My point is not to brag about all the stuff I did over the weekend, but rather to illustrate how we all tend to focus on our perceived failures rather than our successes. Oftentimes, I think this vast landscape of issues is what keeps people from taking steps toward sustainability. The outlook is paralyzing; there are too many choices and too many entities saying which one is right. Whether it’s the diet debate or organic versus local, everyone has an opinion. All of the issues are real and important, and they need the support of the average consumer, but trying to focus on all of them at once is draining and counter productive.
It helps to start with baby steps. When Alex and I first started eating healthier, I just focused on getting home cooked meals on the table that didn’t come out of hermetically sealed package at Trader Joe’s (love those Indian packs!). Slowly, I started buying more organic produce – because it was fresher, tasted better, and I felt it was healthier for us and the planet. From there, I’ve gone on to learn more about social and animal justice issues, food politics, agriculture practices and more. I’ve taken each piece one at time until it becomes a habit to make different choices. Paying eight dollars for a dozen eggs used to seem horrifying – now paying seventy nine cents seems unbelievable.
But there is a flip side. I am thrilled I was able to accomplish all of that this weekend, and it’s all mighty delicious. But I’m exhausted and Alex has done at least two weeks worth of dishes in last two days. I probably could have just purchased the ketchup from a bottle. The pickled carrots were unnecessary. I didn’t even end up needing the apple sauce and I knocked the vegetable stock out of the fridge and all over the floor, only managing to salvage about a half a cup. Just because something CAN be made from scratch, doesn’t mean it HAS to be.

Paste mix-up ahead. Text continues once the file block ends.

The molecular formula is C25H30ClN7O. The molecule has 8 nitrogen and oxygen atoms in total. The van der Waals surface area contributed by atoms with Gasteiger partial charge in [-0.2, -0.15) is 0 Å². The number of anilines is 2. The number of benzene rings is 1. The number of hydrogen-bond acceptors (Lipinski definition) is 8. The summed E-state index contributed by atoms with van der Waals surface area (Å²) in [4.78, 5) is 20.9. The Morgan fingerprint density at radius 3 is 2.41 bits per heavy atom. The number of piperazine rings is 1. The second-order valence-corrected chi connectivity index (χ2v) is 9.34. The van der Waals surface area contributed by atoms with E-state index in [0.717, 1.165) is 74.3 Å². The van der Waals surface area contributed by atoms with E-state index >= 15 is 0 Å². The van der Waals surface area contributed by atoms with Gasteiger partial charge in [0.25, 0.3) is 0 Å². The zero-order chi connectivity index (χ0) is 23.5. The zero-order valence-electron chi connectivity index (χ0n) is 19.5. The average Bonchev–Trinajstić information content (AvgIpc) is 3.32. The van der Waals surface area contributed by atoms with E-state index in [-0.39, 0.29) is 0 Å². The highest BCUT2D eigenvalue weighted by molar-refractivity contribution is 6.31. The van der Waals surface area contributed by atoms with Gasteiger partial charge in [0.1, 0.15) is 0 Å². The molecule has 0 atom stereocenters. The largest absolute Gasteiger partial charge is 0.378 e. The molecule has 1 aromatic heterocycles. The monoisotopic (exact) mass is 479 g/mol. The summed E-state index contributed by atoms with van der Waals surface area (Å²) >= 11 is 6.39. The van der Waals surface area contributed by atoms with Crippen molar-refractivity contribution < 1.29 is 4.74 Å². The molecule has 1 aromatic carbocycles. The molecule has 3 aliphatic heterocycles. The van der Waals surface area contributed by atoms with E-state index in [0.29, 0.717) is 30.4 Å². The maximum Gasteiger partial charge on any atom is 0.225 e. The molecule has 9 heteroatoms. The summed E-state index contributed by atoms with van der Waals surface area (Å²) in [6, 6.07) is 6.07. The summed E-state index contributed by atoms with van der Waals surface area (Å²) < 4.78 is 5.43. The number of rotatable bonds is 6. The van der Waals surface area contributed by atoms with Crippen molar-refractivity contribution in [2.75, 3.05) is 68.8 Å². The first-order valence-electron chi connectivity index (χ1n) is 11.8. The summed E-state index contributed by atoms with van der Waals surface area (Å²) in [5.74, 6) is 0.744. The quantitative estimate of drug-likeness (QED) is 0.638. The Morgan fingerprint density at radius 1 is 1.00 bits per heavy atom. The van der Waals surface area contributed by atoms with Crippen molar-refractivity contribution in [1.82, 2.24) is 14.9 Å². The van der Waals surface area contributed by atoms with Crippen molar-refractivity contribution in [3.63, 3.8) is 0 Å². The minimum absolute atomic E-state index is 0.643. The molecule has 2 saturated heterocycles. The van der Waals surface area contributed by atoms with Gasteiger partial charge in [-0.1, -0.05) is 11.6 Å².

In my opinion, being informed about your food choices is the most important thing – and then you can prioritize what works for you. Food is (obviously) really important to me, so I made it a priority to do all of this. But writing is also really important, and I’m supposed to hit 50,000 words by the end of the month (umm..yeah…about that…) and because I was cooking so much, I had far less time to write. Now you can psychoanalyze that all you want, but my point is that sometimes, my guilt pushes me to do too much, and it’s important to recognize limits. I’ll never save the world if I’m not respecting my own time and energy levels.
This post got a little squirrely, but my point is that we should all focus on doing the best we can and NOT feeling guilty about the fact that we can’t do it all. To others out there who might struggle with food guilt – whether it’s about making healthy choices or which products to purchase – focus on what you can do instead of what you can’t and feel proud that you are even aware that these issues are out there. Knowledge is power!
Thankfully, I had the time and resources to get all of that domes this weekend, but I think I’ll be focusing on some simpler things for awhile. I had a great weekend (recap to come) and spent a ton of time with Alex and doing what I love to do – cook and create meals for someone I love.